Cybersecurity: How to Keep Financial Information Secure on Your Cell Phone
With great convenience comes great vulnerability. If you depend on payment apps, managing investments, banking and moving money using your cell phone, you aren’t alone. Cell phones offer a quick and convenient way to manage your money – but they also leave you vulnerable to cybersecurity threats.
To keep your personal information secure, it’s important to stay vigilant and updated. We’ve compiled some of our top tips and tricks to get you started – let’s dive in.
9 Ways to Improve Your Phone’s Cybersecurity and Protect Your Financial Information
Here are 9 tips for how you can improve the security of your smartphone and other mobile devices:
1. Accept responsibility for improving your phone’s security
Don’t depend on vendors or apps to protect you. Many people are not aware that a phone’s personal and financial information can be mined from emails, texts, downloaded documents and even contact lists.
Data breaches are occurring more and more frequently. They can come from a computer virus (yes, your smartphone is a computer), a company you do business with or someone that snoops directly on your phone transmissions.
Make it a mission to practice better cybersecurity and to stay informed. The Identity Theft Resource Center has some great information to get you started.
2. Create better passwords!
Great digital security begins with better passwords. Did you know that the average hacker can crack an 8-digit password in a matter of hours?
Make your passwords stronger by creating longer strings of characters. Don’t use the usual, easy to decode passwords (like pets and kids’ names or birth dates). And especially don’t use the same password for multiple sites. Hackers and thieves LOVE that.
The inconvenience of creating longer passwords may seem challenging, but imagine how much more challenging it will be to dig out from under identity theft!
Here’s a useful tip: start with a phrase you’ll remember that isn’t very common. This will be your core password phrase. Then vary the phrase by changing the first two letters to match the letters of the website you’re using and then add letters for the season of the year.
For instance, “The dude abides” (from the Big Lebowski) would look like ciThe$Dude$Abides$SU2017. The two letters ci at the beginning of the phrase represents the vendor or bank, CitiBank.
Then, changing your password every season should be a no brainer – just substitute the SU for FA in the fall. Ask any IT person – passwords over 20 characters are almost impossible to decode.
3. Avoid public Wi-Fi
Be wary of any networks that don’t require a password. Cafes, planes, buses and even hotels that require a room number for access have notoriously weak security.
If you must use the internet in a public place, avoid going to any sites or apps that store personal or financial information hackers could use against you.
4. Embrace Virtual Private Networks
Virtual Private Networks (VPN) create a safer network using encryption and other tech tricks that make it harder for hackers to intercept your data.
Although it sounds fancy, getting a VPN is actually easy. Research first and sign up for a reputable service. To get started, you’ll to download the app and pay a small monthly fee.
5. Avoid public charging stations
You see them at airports and convention sites. The USB or Apple Lightning connector that plugs into your phone isn’t just a charging cable. It can be a two-way conduit for data.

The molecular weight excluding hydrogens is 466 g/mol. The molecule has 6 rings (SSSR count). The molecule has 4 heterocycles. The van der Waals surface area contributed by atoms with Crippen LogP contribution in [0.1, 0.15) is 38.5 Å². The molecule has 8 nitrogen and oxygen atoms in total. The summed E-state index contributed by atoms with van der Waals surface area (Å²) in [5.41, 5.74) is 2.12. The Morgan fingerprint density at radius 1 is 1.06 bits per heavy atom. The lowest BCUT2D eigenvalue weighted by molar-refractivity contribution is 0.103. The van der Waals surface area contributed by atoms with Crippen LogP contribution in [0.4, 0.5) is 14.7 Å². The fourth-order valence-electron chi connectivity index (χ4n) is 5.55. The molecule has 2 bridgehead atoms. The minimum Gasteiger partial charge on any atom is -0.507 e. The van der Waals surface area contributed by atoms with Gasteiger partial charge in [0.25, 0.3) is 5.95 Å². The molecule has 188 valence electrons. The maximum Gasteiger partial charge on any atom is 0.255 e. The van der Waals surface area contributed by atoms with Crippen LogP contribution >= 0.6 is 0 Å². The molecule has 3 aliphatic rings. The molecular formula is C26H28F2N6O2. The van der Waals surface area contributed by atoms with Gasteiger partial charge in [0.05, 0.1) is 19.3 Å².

Instead, bring your own charging cable. Also, consider purchasing an external battery pack and use that when you’re on the go.
6. Keep your software updated
Software updates almost always fix security flaws, so keep your phone’s system and apps updated.
It’s easy to click that “Remind me later” button, but in reality it only takes a few minutes to update your cell phone for better security.
7. Use Two-Step Authentication
Two-step authentication is getting more ubiquitous. It adds an extra step when you log into banks or brokerage accounts – and it’s totally worth it.
A thief or hacker would need to access both your password and phone to get the code that is texted or emailed to you from your financial institution to be able to access your account(s). It’s free, only takes a few seconds and adds a great extra layer of protection.
8. Sign up for account activity notifications
Ask any identity theft victim and they will tell you they won’t ever do without this little alert feature.
More and more, banks and financial institutions have systems in place to send you texts, emails or phone calls about unusual activity on your accounts. You’ll have to be proactive to sign up for some of these notifications, but they’re free. You’ll also want to keep your contact information updated with those institutions so they can reach you if needed.
9. Be phish-proof
You’ve heard and seen them: Texts or emails from legitimate-looking companies that hope you follow their links and reveal confidential information about yourself. The elderly are particularly susceptible to these scams.
If you get an email or text that notifies you of problems with your account or other matter, don’t follow the links – simply go to the source. That source is the official website of your institution.
Better still, give them a call using the phone number on your credit card or statement. Phishing scams are getting very sophisticated and many texts and emails can be mistaken for the real thing, so be over cautious. Unfortunately, legislation doesn’t require businesses and institutions to notify consumers of data breaches in a timely manner.
As financial planning moves toward a more digital world, it’s crucial to keep you cell phone’s cybersecurity top of mind.
Seek Security with Clarity
Want to explore more options for securing your future? Click here to connect with Clarity Financial Wealth today – we’re happy to help!